An İstanbul court on Friday ruled to hear 51 more people in the case of Turkish Armenian journalist Hrant Dink, who was assassinated in 2007, DHA reported.
According to the decision, which came on the 10th anniversary of the assassination, the court will hear 51 witnesses including former Interior Minister Muammer Güler, former police chiefs Hanefi Avcı, Emin Arslan, Bülent Köksal, Recep Güven and Selim Kutkan, and journalist Nedim Şener.
The court also denied requests for the release of former police chiefs Ali Fuat Yılmazer and Ramazan Akyürek. The next hearing in the case is scheduled for Feb. 6.
During a commemoration ceremony for slain Turkish Armenian journalist Hrant Dink on the 10th anniversary of his assassination, his wife Rakel Dink said on Thursday in İstanbul that the perpetrator of the murder was the state since the case has not yet been solved.
“Obviously the perpetrator of this murder was the state with its all layers. The people do not need anything more to realize this, having seen all the disgraceful things that have unfolded in the last 10 years,” Rakel Dink said, adding that the state must cleanse itself of the rotten apples.
The investigation into Hrant Dink’s assassination, which took place in front of the Armenian weekly Agos on Jan. 19, 2007, has become even more complicated with new claims. Directing attention to controversial remarks about the murder, Dink said first it was a couple of nationalist youngsters, then “FETÖ,” a derogatory term used by the government for the Gülen movement. Rakel Dink also noted that for a while, officials pretended that the perpetrator of her husband’s murder was Ergenekon, aka the deep state.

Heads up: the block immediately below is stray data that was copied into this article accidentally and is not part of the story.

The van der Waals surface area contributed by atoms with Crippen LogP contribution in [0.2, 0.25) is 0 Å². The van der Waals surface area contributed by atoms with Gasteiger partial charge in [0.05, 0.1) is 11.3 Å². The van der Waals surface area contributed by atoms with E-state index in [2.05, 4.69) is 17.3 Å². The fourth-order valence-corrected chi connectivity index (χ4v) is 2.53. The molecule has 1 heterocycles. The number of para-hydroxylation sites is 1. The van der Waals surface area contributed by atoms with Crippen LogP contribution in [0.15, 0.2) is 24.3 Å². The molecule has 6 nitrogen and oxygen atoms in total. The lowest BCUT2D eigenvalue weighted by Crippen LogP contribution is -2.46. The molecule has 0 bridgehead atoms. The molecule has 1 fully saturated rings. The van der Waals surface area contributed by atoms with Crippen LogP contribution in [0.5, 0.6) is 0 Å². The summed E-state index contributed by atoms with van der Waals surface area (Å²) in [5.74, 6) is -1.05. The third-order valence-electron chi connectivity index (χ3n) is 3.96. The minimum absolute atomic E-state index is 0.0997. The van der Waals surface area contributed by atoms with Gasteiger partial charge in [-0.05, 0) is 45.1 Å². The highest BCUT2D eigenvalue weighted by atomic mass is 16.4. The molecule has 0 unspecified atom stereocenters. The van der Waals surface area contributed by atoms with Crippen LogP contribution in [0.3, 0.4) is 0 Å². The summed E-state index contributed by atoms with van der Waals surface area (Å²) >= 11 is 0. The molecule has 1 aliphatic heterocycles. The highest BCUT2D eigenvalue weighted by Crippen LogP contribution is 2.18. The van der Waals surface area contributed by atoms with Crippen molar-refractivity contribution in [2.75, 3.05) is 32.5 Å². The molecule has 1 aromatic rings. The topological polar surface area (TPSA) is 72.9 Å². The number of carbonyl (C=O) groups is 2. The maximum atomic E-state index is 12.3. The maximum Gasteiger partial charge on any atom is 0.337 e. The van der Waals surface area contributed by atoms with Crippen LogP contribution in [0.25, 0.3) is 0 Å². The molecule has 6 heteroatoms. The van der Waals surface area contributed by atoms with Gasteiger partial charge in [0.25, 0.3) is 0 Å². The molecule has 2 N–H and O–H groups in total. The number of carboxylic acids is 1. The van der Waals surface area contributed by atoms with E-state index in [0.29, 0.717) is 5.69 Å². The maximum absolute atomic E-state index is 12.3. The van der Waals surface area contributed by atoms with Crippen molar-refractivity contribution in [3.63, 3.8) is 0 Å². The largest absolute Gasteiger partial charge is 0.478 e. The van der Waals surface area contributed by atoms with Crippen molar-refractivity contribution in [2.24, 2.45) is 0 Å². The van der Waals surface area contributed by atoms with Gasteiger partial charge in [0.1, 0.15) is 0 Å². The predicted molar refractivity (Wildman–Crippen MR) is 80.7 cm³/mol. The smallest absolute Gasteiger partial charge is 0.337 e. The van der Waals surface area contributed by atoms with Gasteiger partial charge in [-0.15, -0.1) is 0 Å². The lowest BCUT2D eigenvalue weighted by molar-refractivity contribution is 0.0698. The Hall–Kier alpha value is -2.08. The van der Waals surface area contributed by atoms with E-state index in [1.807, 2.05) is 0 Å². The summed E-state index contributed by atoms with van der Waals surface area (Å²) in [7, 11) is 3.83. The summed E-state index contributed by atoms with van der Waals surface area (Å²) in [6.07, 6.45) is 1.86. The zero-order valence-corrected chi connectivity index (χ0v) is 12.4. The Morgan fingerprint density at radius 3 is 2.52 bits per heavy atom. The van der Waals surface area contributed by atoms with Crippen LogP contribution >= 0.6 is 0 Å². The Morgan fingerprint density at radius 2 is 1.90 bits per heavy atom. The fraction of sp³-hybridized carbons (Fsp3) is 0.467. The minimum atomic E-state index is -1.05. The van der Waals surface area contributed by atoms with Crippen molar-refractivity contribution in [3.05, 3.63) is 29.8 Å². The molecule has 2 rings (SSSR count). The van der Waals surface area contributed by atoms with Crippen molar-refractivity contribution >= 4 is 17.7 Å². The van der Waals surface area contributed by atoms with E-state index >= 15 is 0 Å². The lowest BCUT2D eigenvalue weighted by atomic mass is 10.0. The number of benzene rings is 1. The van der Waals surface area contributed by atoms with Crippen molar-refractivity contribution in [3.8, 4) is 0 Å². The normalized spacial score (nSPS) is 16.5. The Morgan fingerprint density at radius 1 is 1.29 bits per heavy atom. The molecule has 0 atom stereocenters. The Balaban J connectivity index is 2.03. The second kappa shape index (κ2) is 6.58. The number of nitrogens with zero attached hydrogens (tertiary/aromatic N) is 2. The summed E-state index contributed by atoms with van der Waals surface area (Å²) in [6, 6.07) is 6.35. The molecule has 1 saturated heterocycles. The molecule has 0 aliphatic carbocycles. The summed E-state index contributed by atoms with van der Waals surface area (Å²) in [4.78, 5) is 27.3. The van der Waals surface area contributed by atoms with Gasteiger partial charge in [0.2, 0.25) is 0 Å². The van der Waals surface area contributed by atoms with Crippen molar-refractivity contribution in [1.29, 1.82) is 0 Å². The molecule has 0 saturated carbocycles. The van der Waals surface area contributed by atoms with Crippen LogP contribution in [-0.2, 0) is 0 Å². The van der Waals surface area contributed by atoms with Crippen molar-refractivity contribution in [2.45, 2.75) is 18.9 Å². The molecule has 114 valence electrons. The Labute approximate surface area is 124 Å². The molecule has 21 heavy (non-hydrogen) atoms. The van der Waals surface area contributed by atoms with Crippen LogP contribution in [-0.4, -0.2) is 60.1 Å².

Rakel Dink reiterated that Hrant Dink’s murder is not unsolved since the perpetrator is known.
Dink, then editor-in-chief of the Agos weekly, was killed by a 17-year-old named Ogün Samast, who came from Trabzon province to kill him after a systematic smear campaign had been waged against Dink due to his distorted remarks on Turks and the incidents of 1915. The state is accused of negligence, not providing him security and even threatening him through undercover intelligence officials before his assassination.
The 1915 incidents refer to the killing of Anatolian Armenians during World War I. While Armenia claims the killings were tantamount to genocide, Turkey categorically rejects the claim and says the killings were a result of the circumstances of the war.